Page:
Venmo, the mobile payments app owned by PayPal, is changing its privacy settings after a BuzzFeed News story uncovered President Joe Biden’s account earlier this month.
The move allows people to make their friend list private or restrict who can see it, adding a privacy feature to an app that digital rights groups and critics have called a security nightmare. Two weeks ago, BuzzFeed News used public friend lists, which previously could not be made private, to find the president, the first lady, and members of their immediate family, showing how the app can put people at risk.
A spokesperson for Venmo confirmed that the "hide friends" feature has been added and told BuzzFeed News, “We are enhancing our in-app controls providing customers an option to select a public, friends-only, or private setting for their friends list.”
On Friday, Jane Manchun Wong, a software engineer who regularly exposes features being tested by companies like Facebook and Twitter before they are released, found that Venmo was building a way to allow people to make friend lists private and tweeted a screenshot. When she experimented with the feature, she told BuzzFeed News, she could toggle options to make her friend list visible to the public, to her friends on the app, or only to her. There was also an option that apparently allowed her to hide her account from other people's friend lists.
After several tests, BuzzFeed News reporters could see some friend lists that had been set to private, suggesting the change may take some time to become fully functional.
“I’m glad Venmo is working quickly to fix this privacy flaw,” Wong said. “Having my Venmo friend list being visible to everyone, I found it odd that they didn’t provide an option for people to make it private.”
For years, digital rights groups like the Electronic Frontier Foundation, security researchers, and journalists have warned that Venmo’s public friend lists were a privacy threat. Founded in 2009 on the idea that payments could be another form of social content, Venmo allowed people to pay each other and post about those payments to its public feed and other social media platforms.
While many people have criticized the company for making transactions on the app public by default, Venmo’s public friend lists are a separate privacy issue. Even if a person were to set their Venmo account to make payments private, their friend list had remained exposed, providing a window into their personal life that could be exploited by trolls, stalkers, police officers, and scammers.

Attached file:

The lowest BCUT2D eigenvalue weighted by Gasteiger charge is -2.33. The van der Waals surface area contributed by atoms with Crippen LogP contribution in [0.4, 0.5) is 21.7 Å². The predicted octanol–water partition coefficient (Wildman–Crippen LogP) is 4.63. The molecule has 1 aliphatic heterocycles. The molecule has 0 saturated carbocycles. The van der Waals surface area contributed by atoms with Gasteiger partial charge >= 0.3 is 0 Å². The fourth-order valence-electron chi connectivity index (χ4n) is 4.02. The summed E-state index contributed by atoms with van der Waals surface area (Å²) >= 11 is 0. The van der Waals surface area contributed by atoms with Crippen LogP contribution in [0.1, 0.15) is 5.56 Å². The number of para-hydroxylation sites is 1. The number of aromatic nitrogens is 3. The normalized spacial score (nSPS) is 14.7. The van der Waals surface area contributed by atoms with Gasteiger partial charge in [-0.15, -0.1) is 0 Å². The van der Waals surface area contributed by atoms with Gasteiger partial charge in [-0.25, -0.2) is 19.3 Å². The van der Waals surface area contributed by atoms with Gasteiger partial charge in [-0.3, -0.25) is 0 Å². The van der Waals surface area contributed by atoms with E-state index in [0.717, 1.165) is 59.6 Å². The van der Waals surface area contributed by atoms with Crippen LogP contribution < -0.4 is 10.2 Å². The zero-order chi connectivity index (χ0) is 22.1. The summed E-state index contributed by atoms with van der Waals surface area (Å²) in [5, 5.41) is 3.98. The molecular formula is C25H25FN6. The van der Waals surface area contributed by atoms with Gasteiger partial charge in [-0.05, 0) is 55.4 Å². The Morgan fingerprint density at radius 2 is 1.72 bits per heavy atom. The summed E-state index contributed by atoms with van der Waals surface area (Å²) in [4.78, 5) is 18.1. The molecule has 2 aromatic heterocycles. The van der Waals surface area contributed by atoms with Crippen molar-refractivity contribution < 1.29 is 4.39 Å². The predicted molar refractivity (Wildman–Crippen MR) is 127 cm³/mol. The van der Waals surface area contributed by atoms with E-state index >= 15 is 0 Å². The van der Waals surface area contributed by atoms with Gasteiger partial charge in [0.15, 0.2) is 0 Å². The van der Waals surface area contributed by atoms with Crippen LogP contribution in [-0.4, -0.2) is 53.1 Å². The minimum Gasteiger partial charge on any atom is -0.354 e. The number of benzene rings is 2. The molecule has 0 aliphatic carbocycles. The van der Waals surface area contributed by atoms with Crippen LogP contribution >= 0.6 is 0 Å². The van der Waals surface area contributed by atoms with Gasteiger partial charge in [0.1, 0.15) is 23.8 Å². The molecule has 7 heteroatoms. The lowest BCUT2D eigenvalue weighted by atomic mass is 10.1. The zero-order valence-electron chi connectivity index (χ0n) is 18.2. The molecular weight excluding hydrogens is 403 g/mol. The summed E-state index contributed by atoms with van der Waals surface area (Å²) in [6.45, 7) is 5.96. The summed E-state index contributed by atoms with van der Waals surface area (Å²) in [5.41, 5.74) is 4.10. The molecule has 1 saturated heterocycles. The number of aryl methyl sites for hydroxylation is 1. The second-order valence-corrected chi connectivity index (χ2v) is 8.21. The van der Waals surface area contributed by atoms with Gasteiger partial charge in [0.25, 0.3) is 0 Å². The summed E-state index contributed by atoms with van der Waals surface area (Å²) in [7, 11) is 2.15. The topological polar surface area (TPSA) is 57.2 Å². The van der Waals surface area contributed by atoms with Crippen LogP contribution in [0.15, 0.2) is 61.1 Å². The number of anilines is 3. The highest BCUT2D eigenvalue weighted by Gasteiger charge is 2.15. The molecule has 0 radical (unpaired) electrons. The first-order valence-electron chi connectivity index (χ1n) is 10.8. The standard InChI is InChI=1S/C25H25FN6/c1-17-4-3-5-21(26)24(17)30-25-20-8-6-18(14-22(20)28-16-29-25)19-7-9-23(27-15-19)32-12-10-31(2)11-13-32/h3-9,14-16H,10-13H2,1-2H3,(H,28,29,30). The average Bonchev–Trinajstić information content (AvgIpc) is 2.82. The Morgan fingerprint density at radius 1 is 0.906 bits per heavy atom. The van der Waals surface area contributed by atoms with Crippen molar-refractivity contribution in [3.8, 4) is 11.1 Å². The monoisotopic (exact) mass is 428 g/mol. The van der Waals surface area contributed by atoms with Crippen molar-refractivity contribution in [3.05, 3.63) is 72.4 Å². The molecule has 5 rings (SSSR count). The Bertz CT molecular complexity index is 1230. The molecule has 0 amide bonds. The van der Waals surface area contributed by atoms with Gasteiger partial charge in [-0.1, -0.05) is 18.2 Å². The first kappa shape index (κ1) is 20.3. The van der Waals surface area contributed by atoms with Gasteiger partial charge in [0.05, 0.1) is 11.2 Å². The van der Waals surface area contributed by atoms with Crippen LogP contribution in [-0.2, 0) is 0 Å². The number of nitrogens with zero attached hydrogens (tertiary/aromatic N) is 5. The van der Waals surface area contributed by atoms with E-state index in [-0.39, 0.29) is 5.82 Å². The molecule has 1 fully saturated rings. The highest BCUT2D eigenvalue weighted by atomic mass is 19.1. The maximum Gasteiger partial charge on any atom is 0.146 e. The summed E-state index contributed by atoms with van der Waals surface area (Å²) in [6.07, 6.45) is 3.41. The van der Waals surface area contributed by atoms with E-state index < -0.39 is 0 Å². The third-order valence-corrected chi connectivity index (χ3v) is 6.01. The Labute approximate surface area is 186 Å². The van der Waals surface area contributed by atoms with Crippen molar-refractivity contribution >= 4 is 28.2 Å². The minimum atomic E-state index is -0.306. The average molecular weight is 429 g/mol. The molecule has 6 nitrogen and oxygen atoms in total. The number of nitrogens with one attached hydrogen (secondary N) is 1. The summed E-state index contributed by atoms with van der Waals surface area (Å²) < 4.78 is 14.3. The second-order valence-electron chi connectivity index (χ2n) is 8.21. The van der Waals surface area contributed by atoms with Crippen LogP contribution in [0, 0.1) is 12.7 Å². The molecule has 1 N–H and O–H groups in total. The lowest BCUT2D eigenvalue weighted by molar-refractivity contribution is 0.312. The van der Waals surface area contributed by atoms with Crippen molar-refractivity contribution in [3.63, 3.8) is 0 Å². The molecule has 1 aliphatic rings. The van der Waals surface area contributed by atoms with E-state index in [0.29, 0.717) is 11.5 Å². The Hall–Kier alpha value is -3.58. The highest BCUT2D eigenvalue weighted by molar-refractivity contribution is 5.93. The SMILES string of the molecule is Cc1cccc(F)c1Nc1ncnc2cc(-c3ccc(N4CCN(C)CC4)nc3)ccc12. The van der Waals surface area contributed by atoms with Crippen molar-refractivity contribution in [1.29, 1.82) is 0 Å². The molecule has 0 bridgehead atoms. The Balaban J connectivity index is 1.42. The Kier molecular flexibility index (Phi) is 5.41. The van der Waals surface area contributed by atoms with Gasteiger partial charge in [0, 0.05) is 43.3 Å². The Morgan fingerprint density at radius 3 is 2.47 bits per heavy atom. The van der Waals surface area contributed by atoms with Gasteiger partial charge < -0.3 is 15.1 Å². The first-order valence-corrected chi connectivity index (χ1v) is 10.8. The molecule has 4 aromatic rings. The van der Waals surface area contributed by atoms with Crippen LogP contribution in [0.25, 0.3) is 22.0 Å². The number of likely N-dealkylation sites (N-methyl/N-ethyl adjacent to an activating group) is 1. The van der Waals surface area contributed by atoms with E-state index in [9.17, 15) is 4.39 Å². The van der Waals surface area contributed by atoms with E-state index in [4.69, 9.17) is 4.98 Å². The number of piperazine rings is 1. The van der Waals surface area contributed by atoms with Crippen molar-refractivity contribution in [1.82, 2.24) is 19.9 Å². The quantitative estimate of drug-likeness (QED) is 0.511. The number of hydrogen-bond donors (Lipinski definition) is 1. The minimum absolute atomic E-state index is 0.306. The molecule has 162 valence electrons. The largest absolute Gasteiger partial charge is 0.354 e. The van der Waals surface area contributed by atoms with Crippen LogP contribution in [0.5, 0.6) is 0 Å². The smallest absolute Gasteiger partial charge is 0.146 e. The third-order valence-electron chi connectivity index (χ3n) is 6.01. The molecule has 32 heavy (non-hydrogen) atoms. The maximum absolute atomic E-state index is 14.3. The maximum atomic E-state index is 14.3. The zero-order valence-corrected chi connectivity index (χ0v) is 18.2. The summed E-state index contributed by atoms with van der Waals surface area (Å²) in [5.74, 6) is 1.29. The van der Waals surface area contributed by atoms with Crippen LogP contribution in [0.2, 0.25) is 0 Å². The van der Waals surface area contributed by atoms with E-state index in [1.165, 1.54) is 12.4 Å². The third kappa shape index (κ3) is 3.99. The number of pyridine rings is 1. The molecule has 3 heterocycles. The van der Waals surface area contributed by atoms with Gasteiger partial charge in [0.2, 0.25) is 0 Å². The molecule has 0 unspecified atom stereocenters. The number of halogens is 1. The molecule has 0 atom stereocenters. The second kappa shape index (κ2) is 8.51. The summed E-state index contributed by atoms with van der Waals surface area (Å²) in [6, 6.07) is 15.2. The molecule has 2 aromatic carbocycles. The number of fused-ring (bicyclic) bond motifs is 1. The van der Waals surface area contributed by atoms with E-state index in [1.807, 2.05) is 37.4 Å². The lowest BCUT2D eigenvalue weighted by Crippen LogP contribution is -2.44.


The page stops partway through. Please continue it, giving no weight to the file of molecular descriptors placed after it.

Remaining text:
Venmo was the only major social network that had a contact-based friend list that could not be made private. Because people use Venmo to get paid, they often use a variation of their real name and real photos of themselves. The app encourages people to import their phone's contact list or Facebook friend list, creating networks where people can friend hundreds of other people on Venmo to allow them to pay others more easily.
To remove someone as a friend, a user has to unfriend the person manually.
“It's past time for Venmo to take this step, and it's definitely a step in the right direction,” Gennie Gebhart, the acting activism director at the Electronic Frontier Foundation, told BuzzFeed News. “What we'd really like to see Venmo do next is make privacy the default for friend lists and transactions, not just a settings option.”
Another privacy issue with Venmo is how it handles people’s photos. BuzzFeed News reported that Venmo stores all old profile photos on its servers, with no way for people to remove them. These old photos are also easily discoverable by lightly editing the image URL on the web version.
In 2018, PayPal settled charges from the FTC over its privacy settings and made it easier for people to find the privacy settings for transactions. However, even after the FTC suit, the default for new users was to have all transactions public.
It's unclear whether friend lists will still be public by default for new users.
“We applaud Venmo for taking a step in the right direction,” Kaili Lambe, a senior campaigner with Mozilla, told BuzzFeed News. “However, consumers shouldn’t have to dig around in product settings to find basic privacy protections. Consumers expect privacy to be the default and so do we.”